An Examination of Remote Work, Creativity & Wellbeing | Goldbeck Recruiting

An Examination of Remote Work, Creativity & Wellbeing

Can I Email My Job Interview? The Death of In-Person Communication

Can young folks talk face to face? Can offices survive? Can I speak with a $%#* human? Questions from the supposed communications apocalypse. “Can I ... Read more
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Denise Goldbeck will be speaking at our Public Speaking Mastery workshop with Ece Ozer on February 1st here in Vancouver. If you’d like to hear more of her fascinating insights, register your interest here.

Going beyond memes & simplified talking points to examine the limitations of Zoom, the cost of work-from-home, & the nature of communication

Is remote work technology ruining our conversations, defying our nature, reducing our empathy, making us anxious, and robbing our lives of meaning? Zoom and other virtual platforms purport to provide collaboration without physical congregation, but experts warn that they have limitations and consequences. What’s lost when we work remotely?  

Remote Work Costs More Than Spontaneous Interaction

Since remote work became prevalent in 2020, opponents have been trying to poke holes in the practice. Argument A has been the idea that our lack of physical presence would cost us the opportunity to spontaneously bounce ideas off of one another in real time. The idea has been simplified, refuted, debated to death, and has resulted in a stalemate. We wanted to go beyond this dumbed-down bluster and get to some meatier matter, so we consulted Denise Goldbeck, a Phd Candidate in organizational leadership, an expert in developmental psychology and a Registered Clinical Counsellor (and wife of Goldbeck Recruiting President Henry Goldbeck).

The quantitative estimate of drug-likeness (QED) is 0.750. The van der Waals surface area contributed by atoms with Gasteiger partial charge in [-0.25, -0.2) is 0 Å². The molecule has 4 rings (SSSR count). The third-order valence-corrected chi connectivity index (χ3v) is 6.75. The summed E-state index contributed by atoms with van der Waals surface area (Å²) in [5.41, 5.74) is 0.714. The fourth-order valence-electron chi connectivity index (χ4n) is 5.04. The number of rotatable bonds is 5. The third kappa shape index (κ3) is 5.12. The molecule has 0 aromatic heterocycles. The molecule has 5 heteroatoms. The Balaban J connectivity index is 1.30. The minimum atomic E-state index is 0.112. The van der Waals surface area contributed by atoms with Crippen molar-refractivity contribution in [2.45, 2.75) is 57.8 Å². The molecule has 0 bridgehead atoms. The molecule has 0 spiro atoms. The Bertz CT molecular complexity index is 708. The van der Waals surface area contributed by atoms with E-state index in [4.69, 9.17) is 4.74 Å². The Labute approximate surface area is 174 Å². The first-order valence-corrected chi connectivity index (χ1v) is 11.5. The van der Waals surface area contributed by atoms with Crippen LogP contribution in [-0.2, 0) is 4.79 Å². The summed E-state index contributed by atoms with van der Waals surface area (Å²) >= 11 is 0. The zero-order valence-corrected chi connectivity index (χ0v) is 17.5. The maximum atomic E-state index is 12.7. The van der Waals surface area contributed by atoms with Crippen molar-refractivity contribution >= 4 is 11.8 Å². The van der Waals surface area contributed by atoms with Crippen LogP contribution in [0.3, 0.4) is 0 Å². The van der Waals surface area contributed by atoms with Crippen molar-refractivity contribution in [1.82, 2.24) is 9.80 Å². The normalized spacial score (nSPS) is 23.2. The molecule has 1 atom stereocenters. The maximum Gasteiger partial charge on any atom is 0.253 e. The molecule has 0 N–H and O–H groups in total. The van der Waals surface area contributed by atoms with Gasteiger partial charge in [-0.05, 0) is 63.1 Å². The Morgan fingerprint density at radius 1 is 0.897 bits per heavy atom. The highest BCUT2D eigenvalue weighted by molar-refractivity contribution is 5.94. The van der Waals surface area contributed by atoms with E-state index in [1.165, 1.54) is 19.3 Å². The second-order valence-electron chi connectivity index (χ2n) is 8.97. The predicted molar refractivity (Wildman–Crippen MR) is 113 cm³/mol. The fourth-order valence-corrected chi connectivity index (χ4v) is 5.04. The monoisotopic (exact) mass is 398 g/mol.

The Importance of Body Language in Conversation

Humans have evolved over tens of thousands of years to become efficient communication machines. Certainly speaking and listening lie at the core of our conversations, but that’s just the beginning.

“Our bodies provide us with myriad pieces of data that enhance and add clarity to our communications,” says Goldbeck. “Eye gaze, the dilation of the pupil, tone of voice, the constriction of the throat, the color in a person’s face, their body language, and the way they hold themselves all have meaning.”1

Goldbeck speaks of Transition Relevance Places, the points in conversation where speakers shift topics, signal a change, or manage the flow. TRPs serve as a bridge between different ideas, ensuring smooth transitions and coherence in communication. Although they’re largely taken for granted, our bodily cues play a key role in signaling TRPs. Do these exist in a digital world? Or are important thoughts and ideas being ignored as digital delays cause us to interrupt one another, or hesitate to interject?